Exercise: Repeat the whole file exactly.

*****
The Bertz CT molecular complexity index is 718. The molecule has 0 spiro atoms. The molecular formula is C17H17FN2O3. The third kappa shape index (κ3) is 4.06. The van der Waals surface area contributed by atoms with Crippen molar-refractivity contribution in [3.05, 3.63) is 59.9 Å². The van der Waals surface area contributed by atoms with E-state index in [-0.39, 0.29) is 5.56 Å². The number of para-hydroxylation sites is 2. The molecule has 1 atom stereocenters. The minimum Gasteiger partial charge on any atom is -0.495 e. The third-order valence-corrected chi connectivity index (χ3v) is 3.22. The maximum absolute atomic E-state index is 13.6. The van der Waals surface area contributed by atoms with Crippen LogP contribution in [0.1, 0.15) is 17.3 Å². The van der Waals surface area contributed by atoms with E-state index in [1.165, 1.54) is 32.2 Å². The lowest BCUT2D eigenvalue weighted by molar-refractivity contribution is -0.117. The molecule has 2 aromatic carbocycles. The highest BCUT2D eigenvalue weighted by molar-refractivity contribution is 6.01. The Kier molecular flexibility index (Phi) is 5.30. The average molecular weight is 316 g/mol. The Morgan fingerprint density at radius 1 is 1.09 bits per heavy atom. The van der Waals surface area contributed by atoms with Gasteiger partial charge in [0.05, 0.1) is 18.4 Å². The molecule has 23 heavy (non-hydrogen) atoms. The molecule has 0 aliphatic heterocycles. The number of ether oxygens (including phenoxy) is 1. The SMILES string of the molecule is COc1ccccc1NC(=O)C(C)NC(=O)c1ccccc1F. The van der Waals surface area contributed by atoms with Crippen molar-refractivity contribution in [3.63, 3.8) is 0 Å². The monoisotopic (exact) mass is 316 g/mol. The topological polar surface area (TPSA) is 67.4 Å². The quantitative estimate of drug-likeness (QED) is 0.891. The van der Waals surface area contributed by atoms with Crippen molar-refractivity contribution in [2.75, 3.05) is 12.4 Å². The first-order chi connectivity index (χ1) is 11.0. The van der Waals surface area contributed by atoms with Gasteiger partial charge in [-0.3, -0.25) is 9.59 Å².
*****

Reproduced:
The Bertz CT molecular complexity index is 718. The molecule has 0 spiro atoms. The molecular formula is C17H17FN2O3. The third kappa shape index (κ3) is 4.06. The van der Waals surface area contributed by atoms with Crippen molar-refractivity contribution in [3.05, 3.63) is 59.9 Å². The van der Waals surface area contributed by atoms with E-state index in [-0.39, 0.29) is 5.56 Å². The number of para-hydroxylation sites is 2. The molecule has 1 atom stereocenters. The minimum Gasteiger partial charge on any atom is -0.495 e. The third-order valence-corrected chi connectivity index (χ3v) is 3.22. The maximum absolute atomic E-state index is 13.6. The van der Waals surface area contributed by atoms with Crippen LogP contribution in [0.1, 0.15) is 17.3 Å². The van der Waals surface area contributed by atoms with E-state index in [1.165, 1.54) is 32.2 Å². The lowest BCUT2D eigenvalue weighted by molar-refractivity contribution is -0.117. The molecule has 2 aromatic carbocycles. The highest BCUT2D eigenvalue weighted by molar-refractivity contribution is 6.01. The Kier molecular flexibility index (Phi) is 5.30. The average molecular weight is 316 g/mol. The Morgan fingerprint density at radius 1 is 1.09 bits per heavy atom. The van der Waals surface area contributed by atoms with Gasteiger partial charge in [0.05, 0.1) is 18.4 Å². The molecule has 23 heavy (non-hydrogen) atoms. The molecule has 0 aliphatic heterocycles. The number of ether oxygens (including phenoxy) is 1. The SMILES string of the molecule is COc1ccccc1NC(=O)C(C)NC(=O)c1ccccc1F. The van der Waals surface area contributed by atoms with Crippen molar-refractivity contribution in [3.63, 3.8) is 0 Å². The monoisotopic (exact) mass is 316 g/mol. The topological polar surface area (TPSA) is 67.4 Å². The quantitative estimate of drug-likeness (QED) is 0.891. The van der Waals surface area contributed by atoms with Crippen molar-refractivity contribution in [2.75, 3.05) is 12.4 Å². The first-order chi connectivity index (χ1) is 11.0. The van der Waals surface area contributed by atoms with Gasteiger partial charge in [-0.3, -0.25) is 9.59 Å².